The New York State Department of Health (NYSDOH) decided to use SMART Vaccines to compare two existing rotavirus vaccines, Rotateq and Rotarix, for use within New York. The department also used SMART Vaccines to help determine which of four existing influenza vaccines might best serve the population of New York, where vaccine delivery takes place through a variety of private providers as well as some public health clinics.

The Serum Institute of India used SMART Vaccines to prioritize between two vaccines, a vaccine for dengue and a vaccine for respiratory syncytial virus, for use in India. Currently no vaccines exist for either disease.

After the user groups collected the data relevant to their scenarios, they provided the data to the committee, which then sent each group an updated version of the SMART Vaccines that had been preloaded with the data that group had provided. Then each user group tested SMART Vaccines for its chosen scenario. The PHAC team consisted of staff experts in disease spread modeling, policy research, and health economics; the combination allowed the team members to efficiently gather and test data for its use cases. The NYSDOH team included a group of health officials, an epidemiologist, a computer scientist, and immunization officers who supported the effort to compile disease burden and vaccine data. The use case scenario of the Serum Institute of India was spearheaded by its corporate medical director, who was supported by a project assistant.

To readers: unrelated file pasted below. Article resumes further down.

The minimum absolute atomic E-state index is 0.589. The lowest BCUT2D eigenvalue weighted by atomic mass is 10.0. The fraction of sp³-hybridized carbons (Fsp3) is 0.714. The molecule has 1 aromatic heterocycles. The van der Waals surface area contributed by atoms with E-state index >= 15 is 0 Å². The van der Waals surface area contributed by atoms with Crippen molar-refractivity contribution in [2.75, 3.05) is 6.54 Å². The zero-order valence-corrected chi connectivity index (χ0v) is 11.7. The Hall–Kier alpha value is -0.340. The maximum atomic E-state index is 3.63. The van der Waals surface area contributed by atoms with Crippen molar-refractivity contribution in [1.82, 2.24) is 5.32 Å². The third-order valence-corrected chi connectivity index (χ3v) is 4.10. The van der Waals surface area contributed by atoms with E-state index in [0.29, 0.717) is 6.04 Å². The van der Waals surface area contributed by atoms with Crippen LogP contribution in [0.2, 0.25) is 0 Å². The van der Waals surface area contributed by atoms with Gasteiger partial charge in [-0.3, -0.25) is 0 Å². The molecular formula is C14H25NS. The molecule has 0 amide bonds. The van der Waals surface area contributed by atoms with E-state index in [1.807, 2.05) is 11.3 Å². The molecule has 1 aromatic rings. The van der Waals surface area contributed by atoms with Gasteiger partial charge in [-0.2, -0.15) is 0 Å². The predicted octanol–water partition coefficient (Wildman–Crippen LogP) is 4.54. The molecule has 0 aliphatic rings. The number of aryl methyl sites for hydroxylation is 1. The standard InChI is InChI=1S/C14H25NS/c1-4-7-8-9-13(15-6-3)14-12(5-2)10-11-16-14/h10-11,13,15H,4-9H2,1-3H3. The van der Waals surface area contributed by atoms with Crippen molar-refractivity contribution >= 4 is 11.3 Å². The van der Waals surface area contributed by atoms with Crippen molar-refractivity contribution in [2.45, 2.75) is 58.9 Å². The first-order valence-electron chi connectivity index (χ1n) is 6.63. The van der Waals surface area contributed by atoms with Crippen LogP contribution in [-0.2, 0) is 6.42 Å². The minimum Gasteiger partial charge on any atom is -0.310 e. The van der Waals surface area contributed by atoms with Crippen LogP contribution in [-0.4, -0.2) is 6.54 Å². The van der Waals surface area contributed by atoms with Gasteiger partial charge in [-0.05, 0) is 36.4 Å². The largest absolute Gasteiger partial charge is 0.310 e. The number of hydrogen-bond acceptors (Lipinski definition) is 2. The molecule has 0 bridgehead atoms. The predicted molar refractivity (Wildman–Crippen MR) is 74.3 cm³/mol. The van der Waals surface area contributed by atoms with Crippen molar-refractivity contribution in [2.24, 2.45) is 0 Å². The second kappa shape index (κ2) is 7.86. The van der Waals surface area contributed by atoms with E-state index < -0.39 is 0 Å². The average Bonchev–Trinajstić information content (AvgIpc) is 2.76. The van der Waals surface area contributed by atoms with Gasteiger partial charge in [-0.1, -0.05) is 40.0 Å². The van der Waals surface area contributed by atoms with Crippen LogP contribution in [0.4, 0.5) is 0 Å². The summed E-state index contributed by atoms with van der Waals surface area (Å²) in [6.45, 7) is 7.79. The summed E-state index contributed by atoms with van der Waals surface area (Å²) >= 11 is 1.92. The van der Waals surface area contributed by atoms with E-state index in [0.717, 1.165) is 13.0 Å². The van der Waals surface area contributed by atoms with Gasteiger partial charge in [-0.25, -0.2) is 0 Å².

The users provided feedback about their experience to help the committee understand how each group used the software to analyze its

Suggested Citation:"3 Use Case Scenarios and Design Enhancements." Institute of Medicine and National Academy of Engineering. 2015. Ranking Vaccines: Applications of a Prioritization Software Tool: Phase III: Use Case Studies and Data Framework. Washington, DC: The National Academies Press. doi: 10.17226/18763.
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scenario, the usefulness of various aspects of SMART Vaccines such as sensitivity analysis, and the groups’ preferences regarding the software interface. This study was led by an independent consultant to the committee from Microsoft Corporation. The groups’ feedback is summarized by the consultant in Appendix A, and the committee’s corresponding responses or actions are provided in Appendix B.

The fourth use case scenario—which will be discussed later in this chapter—focused on using SMART Vaccines as a reverse engineering tool to determine the SMART Scores of potential vaccines for a single disease and thus offer guidance to vaccine developers concerning the most desirable bundles of attributes for potential vaccines. In some sense, this scenario expands upon the typical target product profile discussions already common in the world of vaccine discovery and production.

Data Sourcing Guidance to the User Groups

Over a 5-month period, the committee partnered with the user groups to provide general and specific advice for data collection and to answer queries regarding software requirements, data needs, and other user or interface concerns.